Learn about our crisis services
Now that you know how The Trevor Project got started, we’d like to give you more background about the programs and services your giving provides young people in crisis.
LGBTQ young people deserve dedicated care and when it comes to providing crisis intervention and suicide prevention services for today’s generation, that care needs to be highly specialized. Thanks to your support and building on the experience we’ve gained for nearly two decades; our team continues innovating to expand Trevor’s capacity to respond to the 4x greater suicide risk facing our youth.
As you may recall from Part #1 of this email series, Trevor’s free and confidential core crisis programs include: The Trevor Lifeline, TrevorChat, and Trevor Text, in addition to a suite of education, outreach and advocacy resources. Every day, your giving allows young people in crisis to reach out to us, like Charlie,* a 15-year-old TrevorChat user who identifies as a trans man and asexual:
“Charlie” bravely reached out on TrevorChat because the school year was starting and he found out that his school would not allow him to dress in the way he felt comfortable.
Charlie was panicked. He had never met anyone in his area who was LGBTQ. He felt that if he came out to his parents or even teachers at school, he would be rejected. Charlie had already come out to his best friend Devin, and although she was accepting of his gender identity, he could not think of any other students who might be an ally. Charlie’s anxiety was growing and he was thinking about using a weapon to kill himself that night.
Over the course of the online conversation, the TrevorChat counselor helped Charlie think about additional people in his life who could be resources. He began talking about his siblings—with whom he got along well. Charlie then shared that he loved to cook and invent new dishes with them too. By the end of the chat session, he was feeling better and worked with the counselor to make a plan for the start of school. Charlie said he would speak with his siblings and Devin about his concerns and to ask for support. The counselor ended the chat by role playing the potential conversations and letting Charlie know he could always call back if needed.
Last year, donors like you helped us take nearly 150 calls, chats, and text messages each day from young people like Charlie. Learn more about our crisis programs and services below:
The Trevor Lifeline is at the center of Trevor’s crisis intervention and suicide prevention services—with call centers in Los Angeles and New York and almost 200 active volunteers answering calls 24 hours a day, 7 days a week, 365 days a year.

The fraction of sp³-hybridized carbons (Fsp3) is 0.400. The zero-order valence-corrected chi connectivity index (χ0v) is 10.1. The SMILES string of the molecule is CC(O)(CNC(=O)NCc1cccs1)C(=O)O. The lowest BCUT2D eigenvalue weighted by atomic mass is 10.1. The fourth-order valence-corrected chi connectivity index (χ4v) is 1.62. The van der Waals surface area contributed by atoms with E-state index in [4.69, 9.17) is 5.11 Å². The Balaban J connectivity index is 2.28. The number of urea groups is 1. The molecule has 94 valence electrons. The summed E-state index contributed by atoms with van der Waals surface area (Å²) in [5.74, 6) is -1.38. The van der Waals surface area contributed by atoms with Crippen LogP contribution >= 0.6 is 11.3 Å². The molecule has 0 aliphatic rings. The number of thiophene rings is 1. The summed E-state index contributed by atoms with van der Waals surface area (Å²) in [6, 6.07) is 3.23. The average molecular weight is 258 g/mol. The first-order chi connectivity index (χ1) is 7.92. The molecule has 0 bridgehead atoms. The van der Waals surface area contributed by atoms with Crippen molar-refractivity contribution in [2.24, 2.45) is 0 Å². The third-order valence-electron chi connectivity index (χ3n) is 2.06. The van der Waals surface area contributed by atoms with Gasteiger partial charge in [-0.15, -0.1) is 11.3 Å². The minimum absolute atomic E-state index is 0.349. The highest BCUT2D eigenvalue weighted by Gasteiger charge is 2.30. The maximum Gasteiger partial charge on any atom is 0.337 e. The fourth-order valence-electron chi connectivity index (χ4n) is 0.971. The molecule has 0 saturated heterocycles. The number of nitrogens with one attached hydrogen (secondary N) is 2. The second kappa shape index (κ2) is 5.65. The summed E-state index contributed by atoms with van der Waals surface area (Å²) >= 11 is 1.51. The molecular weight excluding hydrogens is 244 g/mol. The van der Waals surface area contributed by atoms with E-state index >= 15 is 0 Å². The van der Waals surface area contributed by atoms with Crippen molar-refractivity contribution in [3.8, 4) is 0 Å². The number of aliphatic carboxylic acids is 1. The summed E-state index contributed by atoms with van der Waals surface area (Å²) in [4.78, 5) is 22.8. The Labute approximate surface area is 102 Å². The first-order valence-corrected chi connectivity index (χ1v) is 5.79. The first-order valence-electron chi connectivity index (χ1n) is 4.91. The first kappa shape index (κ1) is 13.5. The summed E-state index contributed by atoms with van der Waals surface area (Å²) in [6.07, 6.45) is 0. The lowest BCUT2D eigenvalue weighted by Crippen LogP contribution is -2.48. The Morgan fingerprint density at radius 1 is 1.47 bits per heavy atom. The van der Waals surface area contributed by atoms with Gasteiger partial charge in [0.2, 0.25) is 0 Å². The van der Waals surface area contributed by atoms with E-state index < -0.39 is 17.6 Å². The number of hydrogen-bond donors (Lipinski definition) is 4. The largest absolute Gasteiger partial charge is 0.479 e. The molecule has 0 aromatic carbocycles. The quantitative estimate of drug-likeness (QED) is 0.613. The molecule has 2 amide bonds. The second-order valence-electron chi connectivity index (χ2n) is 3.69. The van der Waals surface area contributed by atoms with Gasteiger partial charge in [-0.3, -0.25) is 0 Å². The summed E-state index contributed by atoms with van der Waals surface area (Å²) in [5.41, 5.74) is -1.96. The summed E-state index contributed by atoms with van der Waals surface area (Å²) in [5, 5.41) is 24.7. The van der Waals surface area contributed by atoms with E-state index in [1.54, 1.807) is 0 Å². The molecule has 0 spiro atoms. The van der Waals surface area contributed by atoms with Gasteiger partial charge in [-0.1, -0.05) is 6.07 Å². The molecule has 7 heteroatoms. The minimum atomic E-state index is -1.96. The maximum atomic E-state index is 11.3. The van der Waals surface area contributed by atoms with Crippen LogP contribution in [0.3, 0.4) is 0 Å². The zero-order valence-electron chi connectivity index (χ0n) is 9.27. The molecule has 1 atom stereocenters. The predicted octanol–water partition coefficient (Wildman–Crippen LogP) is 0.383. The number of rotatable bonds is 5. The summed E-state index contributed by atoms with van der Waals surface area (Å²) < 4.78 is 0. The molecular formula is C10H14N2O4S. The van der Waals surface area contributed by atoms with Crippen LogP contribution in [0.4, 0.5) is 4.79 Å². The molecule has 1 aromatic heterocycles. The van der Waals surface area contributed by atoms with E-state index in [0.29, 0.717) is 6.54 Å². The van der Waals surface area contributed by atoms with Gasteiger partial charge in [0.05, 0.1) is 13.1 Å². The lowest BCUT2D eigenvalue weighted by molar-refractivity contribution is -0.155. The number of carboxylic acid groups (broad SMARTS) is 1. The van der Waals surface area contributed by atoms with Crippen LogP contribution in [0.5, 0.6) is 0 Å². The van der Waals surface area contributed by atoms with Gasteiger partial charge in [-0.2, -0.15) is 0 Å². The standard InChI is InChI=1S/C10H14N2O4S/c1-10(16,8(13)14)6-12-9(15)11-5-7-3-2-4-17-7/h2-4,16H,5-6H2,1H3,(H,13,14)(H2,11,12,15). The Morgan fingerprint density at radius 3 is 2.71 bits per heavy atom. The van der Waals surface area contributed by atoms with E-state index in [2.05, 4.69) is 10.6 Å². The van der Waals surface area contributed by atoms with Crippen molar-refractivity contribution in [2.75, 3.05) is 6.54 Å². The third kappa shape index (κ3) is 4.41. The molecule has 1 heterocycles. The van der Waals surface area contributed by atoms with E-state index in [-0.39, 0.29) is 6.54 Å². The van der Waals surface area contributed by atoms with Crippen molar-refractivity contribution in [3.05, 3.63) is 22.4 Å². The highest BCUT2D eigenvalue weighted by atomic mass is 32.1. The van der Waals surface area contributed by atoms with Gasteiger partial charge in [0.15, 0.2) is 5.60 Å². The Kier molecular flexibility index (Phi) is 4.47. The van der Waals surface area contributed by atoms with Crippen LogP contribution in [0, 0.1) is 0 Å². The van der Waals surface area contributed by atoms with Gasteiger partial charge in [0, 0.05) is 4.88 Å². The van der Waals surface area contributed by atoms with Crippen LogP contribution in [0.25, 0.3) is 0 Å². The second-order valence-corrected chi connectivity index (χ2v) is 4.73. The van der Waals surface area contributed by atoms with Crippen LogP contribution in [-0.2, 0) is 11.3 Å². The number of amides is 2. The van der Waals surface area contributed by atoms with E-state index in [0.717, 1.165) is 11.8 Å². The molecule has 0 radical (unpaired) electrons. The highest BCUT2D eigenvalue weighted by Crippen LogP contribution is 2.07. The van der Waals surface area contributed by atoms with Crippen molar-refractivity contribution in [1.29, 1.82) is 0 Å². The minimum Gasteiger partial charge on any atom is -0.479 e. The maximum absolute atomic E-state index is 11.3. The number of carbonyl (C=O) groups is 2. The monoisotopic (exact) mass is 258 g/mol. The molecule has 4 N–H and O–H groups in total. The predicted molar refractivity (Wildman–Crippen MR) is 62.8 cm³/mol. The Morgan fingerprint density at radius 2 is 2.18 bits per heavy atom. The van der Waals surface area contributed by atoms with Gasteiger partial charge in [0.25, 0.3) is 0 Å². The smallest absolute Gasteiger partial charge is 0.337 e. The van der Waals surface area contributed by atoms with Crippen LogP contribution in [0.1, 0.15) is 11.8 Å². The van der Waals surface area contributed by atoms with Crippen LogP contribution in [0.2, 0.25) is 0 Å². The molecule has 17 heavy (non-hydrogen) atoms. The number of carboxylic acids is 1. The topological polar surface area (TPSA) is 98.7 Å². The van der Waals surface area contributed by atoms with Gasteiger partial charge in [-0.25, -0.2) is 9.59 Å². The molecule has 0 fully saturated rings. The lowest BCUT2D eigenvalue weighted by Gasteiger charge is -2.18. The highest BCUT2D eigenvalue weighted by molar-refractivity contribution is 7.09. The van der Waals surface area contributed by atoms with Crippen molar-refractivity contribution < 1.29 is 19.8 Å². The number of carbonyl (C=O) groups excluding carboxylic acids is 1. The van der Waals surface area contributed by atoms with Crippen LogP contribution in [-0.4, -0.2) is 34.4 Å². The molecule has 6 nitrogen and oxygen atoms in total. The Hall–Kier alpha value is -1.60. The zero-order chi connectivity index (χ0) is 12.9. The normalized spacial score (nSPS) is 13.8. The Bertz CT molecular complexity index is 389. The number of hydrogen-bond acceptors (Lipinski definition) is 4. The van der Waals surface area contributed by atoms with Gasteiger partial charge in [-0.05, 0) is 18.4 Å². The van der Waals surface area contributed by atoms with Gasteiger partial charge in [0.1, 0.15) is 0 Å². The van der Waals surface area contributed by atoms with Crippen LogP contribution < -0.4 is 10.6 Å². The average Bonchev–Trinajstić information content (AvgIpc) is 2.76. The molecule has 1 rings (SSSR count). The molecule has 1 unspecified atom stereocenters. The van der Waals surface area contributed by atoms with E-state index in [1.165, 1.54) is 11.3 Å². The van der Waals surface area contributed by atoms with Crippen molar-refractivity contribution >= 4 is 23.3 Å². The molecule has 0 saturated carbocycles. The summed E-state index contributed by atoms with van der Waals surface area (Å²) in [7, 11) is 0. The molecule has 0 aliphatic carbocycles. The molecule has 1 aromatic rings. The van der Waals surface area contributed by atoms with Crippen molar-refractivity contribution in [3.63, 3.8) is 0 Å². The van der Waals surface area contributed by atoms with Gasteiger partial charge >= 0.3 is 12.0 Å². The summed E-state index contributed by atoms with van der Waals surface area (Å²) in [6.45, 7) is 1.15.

The Trevor Lifeline is accredited by the American Association of Suicidology (AAS), which certifies that the Lifeline is performing according to nationally recognized standards. Trevor provides the only crisis and suicide prevention service delivery program specifically serving the LGBTQ community to be accredited by AAS.
Lifeline counselors receive over 50 hours of training to answer calls from LGBTQ young people who are feeling suicidal or need a safe, non-judgmental place to talk. If you live in NY or LA, you may be eligible to volunteer.
TrevorChat is an instant messaging program for youth who are in crisis and want to talk online with someone who understands their challenges. TrevorChat operates in the afternoon and evening, 7 days a week, 365 days a year.
TrevorChat connects LGBTQ youth with trained counselors and provides access and anonymity to a population of young people who may feel more comfortable asking for help online, or who may not be able to access a safe phone line. This service meets a growing digital need. In its first year, 2011, TrevorChat received just over 2,500 messages, and last year it received over 10,000 messages. Meeting increased demand, TrevorChat continues to provide its service 7 days a week, 365 days a year.
In 2014, we piloted TrevorText, our proprietary text-messaging crisis program—with only one day of TrevorText service available each week. Since then, we’ve experienced growth at more than twice the growth rate on our other crisis programs.
In January 2017, donors like you helped raise funds to expand TrevorText to a third day of service each week. Our continued aim is to reach LGBTQ youth whenever they need support, wherever they may be, and in whatever ways they find most comfortable. TrevorText is available Wednesdays, Thursdays and Fridays from 3:00 p.m. – 9:00 p.m. ET / 12:00 p.m. – 6:00 p.m. PT.
The youth story in this email is representative of a TrevorChat crisis conversation. Names and identifiable details have been changed to protect confidentiality.